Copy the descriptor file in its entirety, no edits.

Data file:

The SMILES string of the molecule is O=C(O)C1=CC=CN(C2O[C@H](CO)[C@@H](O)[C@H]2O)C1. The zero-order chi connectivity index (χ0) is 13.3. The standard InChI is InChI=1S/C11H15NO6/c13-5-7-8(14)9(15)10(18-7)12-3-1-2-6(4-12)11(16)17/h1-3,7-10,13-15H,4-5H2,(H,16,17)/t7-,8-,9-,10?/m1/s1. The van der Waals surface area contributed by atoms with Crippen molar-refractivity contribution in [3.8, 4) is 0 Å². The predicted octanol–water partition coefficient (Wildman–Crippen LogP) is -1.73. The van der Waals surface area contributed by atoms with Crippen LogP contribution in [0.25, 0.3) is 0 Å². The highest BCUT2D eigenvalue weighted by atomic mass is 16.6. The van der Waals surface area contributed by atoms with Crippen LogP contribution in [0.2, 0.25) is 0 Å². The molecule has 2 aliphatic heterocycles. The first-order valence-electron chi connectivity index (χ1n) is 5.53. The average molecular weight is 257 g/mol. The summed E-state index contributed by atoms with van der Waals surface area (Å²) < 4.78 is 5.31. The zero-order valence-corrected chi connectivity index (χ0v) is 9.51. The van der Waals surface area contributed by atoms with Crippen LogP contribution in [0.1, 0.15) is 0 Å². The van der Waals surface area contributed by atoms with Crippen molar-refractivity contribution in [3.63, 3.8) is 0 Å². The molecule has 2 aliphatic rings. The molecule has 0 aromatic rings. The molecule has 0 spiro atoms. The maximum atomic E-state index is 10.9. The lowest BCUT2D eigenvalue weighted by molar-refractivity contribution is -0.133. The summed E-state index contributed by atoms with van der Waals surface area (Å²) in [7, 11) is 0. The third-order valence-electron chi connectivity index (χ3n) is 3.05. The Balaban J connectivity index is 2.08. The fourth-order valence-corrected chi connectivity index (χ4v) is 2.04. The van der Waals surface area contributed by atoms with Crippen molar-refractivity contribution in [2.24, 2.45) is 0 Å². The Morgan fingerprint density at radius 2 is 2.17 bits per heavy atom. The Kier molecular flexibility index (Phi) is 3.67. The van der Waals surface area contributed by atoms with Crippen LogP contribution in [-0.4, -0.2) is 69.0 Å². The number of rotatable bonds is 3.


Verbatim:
The SMILES string of the molecule is O=C(O)C1=CC=CN(C2O[C@H](CO)[C@@H](O)[C@H]2O)C1. The zero-order chi connectivity index (χ0) is 13.3. The standard InChI is InChI=1S/C11H15NO6/c13-5-7-8(14)9(15)10(18-7)12-3-1-2-6(4-12)11(16)17/h1-3,7-10,13-15H,4-5H2,(H,16,17)/t7-,8-,9-,10?/m1/s1. The van der Waals surface area contributed by atoms with Crippen molar-refractivity contribution in [3.8, 4) is 0 Å². The predicted octanol–water partition coefficient (Wildman–Crippen LogP) is -1.73. The van der Waals surface area contributed by atoms with Crippen LogP contribution in [0.25, 0.3) is 0 Å². The highest BCUT2D eigenvalue weighted by atomic mass is 16.6. The van der Waals surface area contributed by atoms with Crippen LogP contribution in [0.2, 0.25) is 0 Å². The molecule has 2 aliphatic heterocycles. The first-order valence-electron chi connectivity index (χ1n) is 5.53. The average molecular weight is 257 g/mol. The summed E-state index contributed by atoms with van der Waals surface area (Å²) < 4.78 is 5.31. The zero-order valence-corrected chi connectivity index (χ0v) is 9.51. The van der Waals surface area contributed by atoms with Crippen LogP contribution in [0.1, 0.15) is 0 Å². The van der Waals surface area contributed by atoms with Crippen molar-refractivity contribution in [3.63, 3.8) is 0 Å². The molecule has 2 aliphatic rings. The molecule has 0 aromatic rings. The molecule has 0 spiro atoms. The maximum atomic E-state index is 10.9. The lowest BCUT2D eigenvalue weighted by molar-refractivity contribution is -0.133. The summed E-state index contributed by atoms with van der Waals surface area (Å²) in [7, 11) is 0. The third-order valence-electron chi connectivity index (χ3n) is 3.05. The Balaban J connectivity index is 2.08. The fourth-order valence-corrected chi connectivity index (χ4v) is 2.04. The van der Waals surface area contributed by atoms with Crippen molar-refractivity contribution in [2.24, 2.45) is 0 Å². The Morgan fingerprint density at radius 2 is 2.17 bits per heavy atom. The Kier molecular flexibility index (Phi) is 3.67. The van der Waals surface area contributed by atoms with Crippen LogP contribution in [-0.4, -0.2) is 69.0 Å². The number of rotatable bonds is 3.